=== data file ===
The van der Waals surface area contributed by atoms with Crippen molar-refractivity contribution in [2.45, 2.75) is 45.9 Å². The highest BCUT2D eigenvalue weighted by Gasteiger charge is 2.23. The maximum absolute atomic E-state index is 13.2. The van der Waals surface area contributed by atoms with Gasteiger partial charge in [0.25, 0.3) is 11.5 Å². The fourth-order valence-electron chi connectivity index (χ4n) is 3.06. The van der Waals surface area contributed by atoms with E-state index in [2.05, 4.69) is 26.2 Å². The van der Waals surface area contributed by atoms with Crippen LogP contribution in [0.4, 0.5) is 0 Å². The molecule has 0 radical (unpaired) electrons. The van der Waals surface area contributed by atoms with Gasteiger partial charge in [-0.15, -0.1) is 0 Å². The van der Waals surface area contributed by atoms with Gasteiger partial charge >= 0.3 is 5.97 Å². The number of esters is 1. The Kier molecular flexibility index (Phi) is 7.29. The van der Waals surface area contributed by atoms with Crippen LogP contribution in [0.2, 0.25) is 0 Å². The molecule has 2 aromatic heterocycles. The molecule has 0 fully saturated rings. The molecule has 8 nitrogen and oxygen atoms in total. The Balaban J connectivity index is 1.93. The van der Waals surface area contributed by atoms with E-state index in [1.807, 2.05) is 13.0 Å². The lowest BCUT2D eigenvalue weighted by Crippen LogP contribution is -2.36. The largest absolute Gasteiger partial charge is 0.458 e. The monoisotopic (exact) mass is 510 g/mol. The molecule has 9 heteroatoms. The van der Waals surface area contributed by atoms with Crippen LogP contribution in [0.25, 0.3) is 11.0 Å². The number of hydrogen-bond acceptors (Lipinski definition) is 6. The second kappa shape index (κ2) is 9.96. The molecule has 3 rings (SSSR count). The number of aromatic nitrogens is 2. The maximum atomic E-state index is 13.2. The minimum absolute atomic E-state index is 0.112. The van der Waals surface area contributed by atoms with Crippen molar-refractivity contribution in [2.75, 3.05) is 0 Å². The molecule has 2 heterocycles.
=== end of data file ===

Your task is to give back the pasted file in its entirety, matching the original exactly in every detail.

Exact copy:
The van der Waals surface area contributed by atoms with Crippen molar-refractivity contribution in [2.45, 2.75) is 45.9 Å². The highest BCUT2D eigenvalue weighted by Gasteiger charge is 2.23. The maximum absolute atomic E-state index is 13.2. The van der Waals surface area contributed by atoms with Gasteiger partial charge in [0.25, 0.3) is 11.5 Å². The fourth-order valence-electron chi connectivity index (χ4n) is 3.06. The van der Waals surface area contributed by atoms with E-state index in [2.05, 4.69) is 26.2 Å². The van der Waals surface area contributed by atoms with Crippen LogP contribution in [0.4, 0.5) is 0 Å². The molecule has 0 radical (unpaired) electrons. The van der Waals surface area contributed by atoms with Gasteiger partial charge in [-0.15, -0.1) is 0 Å². The van der Waals surface area contributed by atoms with Gasteiger partial charge >= 0.3 is 5.97 Å². The number of esters is 1. The Kier molecular flexibility index (Phi) is 7.29. The van der Waals surface area contributed by atoms with Crippen LogP contribution in [0.2, 0.25) is 0 Å². The molecule has 2 aromatic heterocycles. The molecule has 0 fully saturated rings. The molecule has 8 nitrogen and oxygen atoms in total. The Balaban J connectivity index is 1.93. The van der Waals surface area contributed by atoms with E-state index in [1.807, 2.05) is 13.0 Å². The lowest BCUT2D eigenvalue weighted by Crippen LogP contribution is -2.36. The largest absolute Gasteiger partial charge is 0.458 e. The monoisotopic (exact) mass is 510 g/mol. The molecule has 9 heteroatoms. The van der Waals surface area contributed by atoms with Crippen LogP contribution in [0.25, 0.3) is 11.0 Å². The number of hydrogen-bond acceptors (Lipinski definition) is 6. The second kappa shape index (κ2) is 9.96. The molecule has 3 rings (SSSR count). The number of aromatic nitrogens is 2. The maximum atomic E-state index is 13.2. The minimum absolute atomic E-state index is 0.112. The van der Waals surface area contributed by atoms with Crippen molar-refractivity contribution in [2.75, 3.05) is 0 Å². The molecule has 2 heterocycles.